U.S. President Barack Obama called Israeli Prime Minister Benjamin Netanyahu on Wednesday from Air Force One to express his personal condolences on the death of his father, Benzion Netanyahu. The president noted Benzion Netanyahu’s remarkable legacy of service to the Jewish people and his deep friendship with the United States.
However, the fact that the call came days after Benzion Netanyahu's death drew criticism from some American Jews, who even called the delay "typical of the Obama administration" and "insulting."
Indeed, during the elections year, even condolences might become a political issue. Mitt Romney, former Massachusetts governor and the likely Republican presidential candidate, was one of the first to issue a statement. It read: "I extend my sincere condolences to the family of Benzion Netanyahu. Not only was he the father of my friend Benjamin, the Prime Minister of Israel, and the father of Israel’s hero of the Entebbe raid, Yonatan Netanyahu, he was also a distinguished historian and leader in his own right. This is a loss for all of Israel and for all who care about Israel.”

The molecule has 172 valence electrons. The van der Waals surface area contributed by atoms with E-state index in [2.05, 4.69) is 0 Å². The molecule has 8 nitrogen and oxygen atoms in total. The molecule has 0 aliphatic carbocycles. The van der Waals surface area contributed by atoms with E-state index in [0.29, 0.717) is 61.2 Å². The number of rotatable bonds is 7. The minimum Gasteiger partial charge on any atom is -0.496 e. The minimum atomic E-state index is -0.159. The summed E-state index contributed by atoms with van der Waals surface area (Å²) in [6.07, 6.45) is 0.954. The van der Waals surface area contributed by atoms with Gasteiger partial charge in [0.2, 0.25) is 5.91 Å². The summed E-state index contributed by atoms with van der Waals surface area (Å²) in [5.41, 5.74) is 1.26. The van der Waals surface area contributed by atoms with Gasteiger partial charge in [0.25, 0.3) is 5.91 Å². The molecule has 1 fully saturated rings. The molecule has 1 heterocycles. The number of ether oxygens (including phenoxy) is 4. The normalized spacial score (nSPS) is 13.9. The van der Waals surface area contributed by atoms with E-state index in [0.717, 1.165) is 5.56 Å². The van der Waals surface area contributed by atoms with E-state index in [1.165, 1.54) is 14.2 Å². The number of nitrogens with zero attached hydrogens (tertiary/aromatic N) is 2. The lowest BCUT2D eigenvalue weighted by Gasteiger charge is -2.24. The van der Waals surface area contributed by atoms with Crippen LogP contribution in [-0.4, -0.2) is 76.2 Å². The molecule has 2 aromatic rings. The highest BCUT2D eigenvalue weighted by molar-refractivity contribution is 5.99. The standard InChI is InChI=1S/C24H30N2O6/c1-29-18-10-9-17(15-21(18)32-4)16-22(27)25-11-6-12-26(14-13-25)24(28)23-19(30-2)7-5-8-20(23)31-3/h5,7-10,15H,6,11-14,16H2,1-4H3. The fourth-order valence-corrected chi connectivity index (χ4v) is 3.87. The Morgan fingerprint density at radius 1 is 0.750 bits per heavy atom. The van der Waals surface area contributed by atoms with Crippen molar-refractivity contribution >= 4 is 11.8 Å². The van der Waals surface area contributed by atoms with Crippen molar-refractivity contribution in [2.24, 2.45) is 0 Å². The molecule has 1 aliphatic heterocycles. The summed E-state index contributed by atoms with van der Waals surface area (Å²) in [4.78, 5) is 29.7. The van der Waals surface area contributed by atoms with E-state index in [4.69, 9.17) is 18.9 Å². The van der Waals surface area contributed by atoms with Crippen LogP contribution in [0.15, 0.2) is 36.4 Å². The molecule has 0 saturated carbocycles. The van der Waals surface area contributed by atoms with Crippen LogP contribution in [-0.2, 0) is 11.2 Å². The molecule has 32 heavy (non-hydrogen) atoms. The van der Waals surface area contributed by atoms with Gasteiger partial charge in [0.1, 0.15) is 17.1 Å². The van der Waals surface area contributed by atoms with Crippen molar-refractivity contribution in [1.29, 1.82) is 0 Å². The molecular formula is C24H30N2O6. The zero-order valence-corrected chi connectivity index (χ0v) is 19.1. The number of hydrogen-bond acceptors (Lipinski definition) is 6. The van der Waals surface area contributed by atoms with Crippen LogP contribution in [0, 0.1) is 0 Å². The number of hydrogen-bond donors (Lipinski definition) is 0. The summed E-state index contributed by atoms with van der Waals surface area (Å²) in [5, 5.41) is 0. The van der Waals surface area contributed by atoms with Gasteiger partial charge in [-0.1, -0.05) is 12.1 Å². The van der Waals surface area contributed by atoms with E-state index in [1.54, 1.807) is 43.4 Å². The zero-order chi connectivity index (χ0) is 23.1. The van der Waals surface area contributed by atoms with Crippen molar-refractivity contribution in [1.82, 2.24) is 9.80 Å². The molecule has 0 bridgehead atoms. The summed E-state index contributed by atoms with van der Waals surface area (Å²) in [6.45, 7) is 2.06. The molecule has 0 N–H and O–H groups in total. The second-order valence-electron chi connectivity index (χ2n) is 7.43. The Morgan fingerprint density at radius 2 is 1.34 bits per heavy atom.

Some voices in the Jewish community wondered in the past few days whether Obama would do the same. On Tuesday night, at Israel's 64th Independence Day event held at the embassy, senior advisor to Obama Valerie Jarrett extended her condolences on behalf of the President and his administration. Even though Jarrett also offered her personal condolences, some conservative Jews concluded that "it's not good enough" and "insulting."
On Wednesday morning, the White House issued readout of Obama's call to Prime Minister Benjamin Netanyahu from Air Force One, on his way back from his unannounced visit to Afghanistan.
And yet for some, it remains too little and too late. On Twitter, the Republican Jewish Coalition asked: "Obama also took three days to get around to it when it was [Turkish President] Erdogan who was bereaved, right?"
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